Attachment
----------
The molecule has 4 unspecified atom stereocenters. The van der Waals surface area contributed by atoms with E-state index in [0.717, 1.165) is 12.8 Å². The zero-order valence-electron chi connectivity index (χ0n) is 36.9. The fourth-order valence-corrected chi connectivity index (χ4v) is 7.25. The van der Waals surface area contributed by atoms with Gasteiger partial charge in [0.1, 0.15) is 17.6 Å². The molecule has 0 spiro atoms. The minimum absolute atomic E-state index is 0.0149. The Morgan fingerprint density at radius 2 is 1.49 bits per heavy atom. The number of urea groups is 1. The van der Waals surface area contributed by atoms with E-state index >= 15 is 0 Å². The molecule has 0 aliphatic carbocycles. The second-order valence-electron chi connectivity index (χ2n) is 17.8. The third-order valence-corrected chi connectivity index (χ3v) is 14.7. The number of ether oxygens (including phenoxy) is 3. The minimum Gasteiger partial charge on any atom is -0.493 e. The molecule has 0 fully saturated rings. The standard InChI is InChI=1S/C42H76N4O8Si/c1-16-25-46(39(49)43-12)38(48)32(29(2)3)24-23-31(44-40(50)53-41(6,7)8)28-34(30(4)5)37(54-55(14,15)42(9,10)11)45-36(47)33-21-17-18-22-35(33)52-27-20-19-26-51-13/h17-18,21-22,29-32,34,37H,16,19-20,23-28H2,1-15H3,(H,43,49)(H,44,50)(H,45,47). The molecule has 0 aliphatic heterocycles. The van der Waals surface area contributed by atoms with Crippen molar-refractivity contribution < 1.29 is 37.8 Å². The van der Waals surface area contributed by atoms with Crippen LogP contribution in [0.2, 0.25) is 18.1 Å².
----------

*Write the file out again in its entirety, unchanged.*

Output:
The molecule has 4 unspecified atom stereocenters. The van der Waals surface area contributed by atoms with E-state index in [0.717, 1.165) is 12.8 Å². The zero-order valence-electron chi connectivity index (χ0n) is 36.9. The fourth-order valence-corrected chi connectivity index (χ4v) is 7.25. The van der Waals surface area contributed by atoms with Gasteiger partial charge in [0.1, 0.15) is 17.6 Å². The molecule has 0 spiro atoms. The minimum absolute atomic E-state index is 0.0149. The Morgan fingerprint density at radius 2 is 1.49 bits per heavy atom. The number of urea groups is 1. The van der Waals surface area contributed by atoms with E-state index >= 15 is 0 Å². The molecule has 0 aliphatic carbocycles. The second-order valence-electron chi connectivity index (χ2n) is 17.8. The third-order valence-corrected chi connectivity index (χ3v) is 14.7. The number of ether oxygens (including phenoxy) is 3. The minimum Gasteiger partial charge on any atom is -0.493 e. The molecule has 0 fully saturated rings. The standard InChI is InChI=1S/C42H76N4O8Si/c1-16-25-46(39(49)43-12)38(48)32(29(2)3)24-23-31(44-40(50)53-41(6,7)8)28-34(30(4)5)37(54-55(14,15)42(9,10)11)45-36(47)33-21-17-18-22-35(33)52-27-20-19-26-51-13/h17-18,21-22,29-32,34,37H,16,19-20,23-28H2,1-15H3,(H,43,49)(H,44,50)(H,45,47). The molecule has 0 aliphatic heterocycles. The van der Waals surface area contributed by atoms with Crippen molar-refractivity contribution < 1.29 is 37.8 Å². The van der Waals surface area contributed by atoms with Crippen LogP contribution in [0.2, 0.25) is 18.1 Å².